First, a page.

A stilling well is sometimes a necessary addition to a flume or weir box system, as it can help slow down the flow at certain points. This is to ensure that the flow reaches criticality at the opportune moment to allow for accurate flow rate measurements. While there are some potential problems that come with them, stilling wells continue to be among the most popular accessories for a flow measurement system. Here’s everything you need to know about stilling wells.
The Two Styles
You’ll find two primary options available when choosing a stilling well for your flow channel: attached and detached wells. Attached wells are physically connected to the flume or weir at the side through welding, while detached wells are connected through tubing. Attached wells are more common among flumes in which the side walls are vertical, but they aren’t very common with flume styles like trapezoidal. The general rule is that the well must be away from the flume the same distance as the top of the flume’s width.
Sizing the Opening
In general, a stilling well’s opening is about two inches, but that can vary based on the conditions of the flume or weir and the flow. The opening of a stilling well is the main factor affecting the lag, or the length of time between a change in the primary channel and the change in the stilling well. A detached well is going to have a greater lag since it’s further away, so a larger opening can help account for that difference.
One of the most important rules when it comes to stilling wells is that you cannot use them with sanitary solids. Solids will deposit themselves in a stilling well and will have to be frequently removed if you want the well to function as normal. Sediment buildup in the well could alter its function and, in turn, throw off your measurements. Unless you’re prepared for the constant maintenance, it’s generally best to abandon the idea of stilling wells from solid-heavy flows altogether.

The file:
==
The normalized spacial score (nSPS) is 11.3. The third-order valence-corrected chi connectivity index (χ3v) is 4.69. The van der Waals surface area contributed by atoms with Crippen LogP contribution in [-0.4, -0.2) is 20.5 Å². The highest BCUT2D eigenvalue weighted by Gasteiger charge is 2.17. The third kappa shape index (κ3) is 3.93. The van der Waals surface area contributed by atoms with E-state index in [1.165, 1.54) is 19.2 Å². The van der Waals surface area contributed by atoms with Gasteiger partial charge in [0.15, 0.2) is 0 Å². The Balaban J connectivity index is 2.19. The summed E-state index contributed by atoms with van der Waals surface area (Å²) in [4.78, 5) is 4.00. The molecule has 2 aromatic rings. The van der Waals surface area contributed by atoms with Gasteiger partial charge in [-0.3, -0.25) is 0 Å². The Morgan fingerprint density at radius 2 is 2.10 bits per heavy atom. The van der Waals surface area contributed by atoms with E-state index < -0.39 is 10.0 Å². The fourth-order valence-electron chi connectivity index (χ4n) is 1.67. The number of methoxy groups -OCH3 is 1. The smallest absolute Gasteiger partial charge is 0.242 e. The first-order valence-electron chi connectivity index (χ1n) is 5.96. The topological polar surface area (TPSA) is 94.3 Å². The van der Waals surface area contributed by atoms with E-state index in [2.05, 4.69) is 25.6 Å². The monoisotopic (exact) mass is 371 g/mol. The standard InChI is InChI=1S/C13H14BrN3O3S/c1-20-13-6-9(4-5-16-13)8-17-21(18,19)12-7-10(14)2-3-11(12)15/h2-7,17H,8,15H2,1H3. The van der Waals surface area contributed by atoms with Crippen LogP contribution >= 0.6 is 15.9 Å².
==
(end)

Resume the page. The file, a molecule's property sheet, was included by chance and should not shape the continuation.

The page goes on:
If the solids in the flow are suspended high, it can still cause serious problems for a stilling well. As the name suggests, the water in a stilling well is still. That means the high-suspended solids have nowhere to go. While still a potential problem, removing high-suspended solids is easier than removing accumulated solids on the bottom of the well. If you don’t have a problem with removing high-suspended solids, you can connect a line to pulse water into the well and force solids to the surface where they can be extracted.
Stilling wells in cold weather can form ice, which will alter the well’s functioning since all the water within needs to be still with the potential to freely flow. Fortunately, there are several solutions. First, you can utilize an electric immersion heater. You just have to have a power source available. Alternatively, you can put a layer of oil on the surface of the water in the well. Just make sure that the inlet to the flume is low enough that the oil won’t go through even during low flow conditions.
Stilling Wells From Tracom
If you’re looking to get your hands on a quality stilling well or a flume with one already attached, Tracom is happy to help. Our fiberglass creations are reliable and customizable, so you can find the perfect solution for your flow measurement needs. Contact our team today to get started.